I suspect most naive gardeners (even those with years of experience) think that a perennial bed or border, once made, is a done deal. Plants may come and go, but taking the whole thing apart and reconstituting it is unthinkable — sort of like rebuilding a house. But of course a perennial border is a collection of living things, so it’s bound to change. Over time, the tough and hardy plants muscle out the weak and fussy. Some inevitably become dominant in the picture, while others disappear.

Consider these two views of my back garden:

Back Garden, Fall 2010

Back Garden, Fall 2010

 

Back Garden, September 2015

Back Garden, September 2015

 

The same scene, obviously, but details are different. Some plants have grown bigger or more numerous, while others have declined or disappeared. Superficially, though, one could say it still looks fine, despite the addition of dog-excluding fences in the 2015 scene. But I know it was lusher, fuller and better-maintained five years ago.

I plan to retire from my job next spring. Near the top of my list of post-retirement projects is an overhaul of the garden, yanking it out of its present state of decline. Over the years I have whined about the effect of tree roots on perennial beds and vegetable patch (now the Ex-Veg Patch). I have vacillated between accepting the inevitable (substandard beds and borders in dry, rooty shade) or doing the heroic (and expensive) — tree removal.

Now I wonder if there is a third option — rebuilding the border. I remember reading a description of how English perennial borders (the ne plus ultra of this form of gardening) were taken apart, re-dug, enriched and replanted every few years. This was (still is?) a routine procedure, intended to keep the border at a peak of perfection.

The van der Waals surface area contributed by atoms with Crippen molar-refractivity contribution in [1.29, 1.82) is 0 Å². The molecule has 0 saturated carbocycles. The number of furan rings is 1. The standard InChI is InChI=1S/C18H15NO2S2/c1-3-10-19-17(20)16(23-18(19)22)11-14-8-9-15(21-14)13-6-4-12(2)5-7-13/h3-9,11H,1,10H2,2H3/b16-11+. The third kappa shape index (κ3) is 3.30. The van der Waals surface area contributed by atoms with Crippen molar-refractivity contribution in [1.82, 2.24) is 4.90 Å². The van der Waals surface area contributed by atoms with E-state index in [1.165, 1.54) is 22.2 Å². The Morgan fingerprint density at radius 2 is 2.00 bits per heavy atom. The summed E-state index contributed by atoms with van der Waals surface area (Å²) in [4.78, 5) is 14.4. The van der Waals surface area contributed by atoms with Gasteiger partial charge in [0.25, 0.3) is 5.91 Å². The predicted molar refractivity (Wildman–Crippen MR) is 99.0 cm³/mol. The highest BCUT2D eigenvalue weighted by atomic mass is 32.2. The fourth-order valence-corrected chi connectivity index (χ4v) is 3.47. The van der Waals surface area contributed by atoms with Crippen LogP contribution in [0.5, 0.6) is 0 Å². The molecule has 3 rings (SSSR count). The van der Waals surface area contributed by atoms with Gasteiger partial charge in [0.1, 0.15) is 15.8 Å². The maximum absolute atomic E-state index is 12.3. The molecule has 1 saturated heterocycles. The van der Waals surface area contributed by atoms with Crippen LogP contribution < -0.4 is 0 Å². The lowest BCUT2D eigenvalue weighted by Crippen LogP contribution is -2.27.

Something like that — which I admit sounds pretty heroic, if less expensive — may be the answer, especially as I’ll have more time but less cash.

So, a plan is needed. What plants to dig up and return to refreshed, de-rooted soil. What plants to dig up and discard. What plants to leave in place because they are too difficult to dig up. And I have to decide just when all this digging is to take place. The usual seasons for planting and dividing perennials are spring and fall. A rough rule is to divide spring bloomers in fall, and summer and fall bloomers in spring. But I think this operation is best done in spring, or even earlier — mid-February to mid-March, which I think of as “pre-spring” here on the fortunate west coast. With some care I’ll be able to extract the plants to be kept with enough soil around the roots that they won’t even know what’s happened.

As for the final configuration of the beds, I’m considering fewer large and medium plants and more low groundcovers, such as variegated periwinkles, which are not as pushy and vigorous as the plain types. I’d like more hostas, but I’ve come to realize they really don’t do well in rooty soil. The only way I can grow them well is in pots. Therefore, a combination of large ferns (Dryopteris species) snuggled up to potted hostas (the ferns concealing the pots), with some white foxgloves in the background, and the stalwart hellebores, of course… Too many large plants already? Well, I’ll work it out.

The best gardens, of course, are those in the gardener’s imagination.

In the meantime, it’s reassuring that this small area near the pond, right now, looks a lot like this picture, also taken in 2010.

Hosta (in pot), with Hellebore and Cyclamen, Fall 2010

Hosta (in pot), with Hellebore and Cyclamen, Fall 2010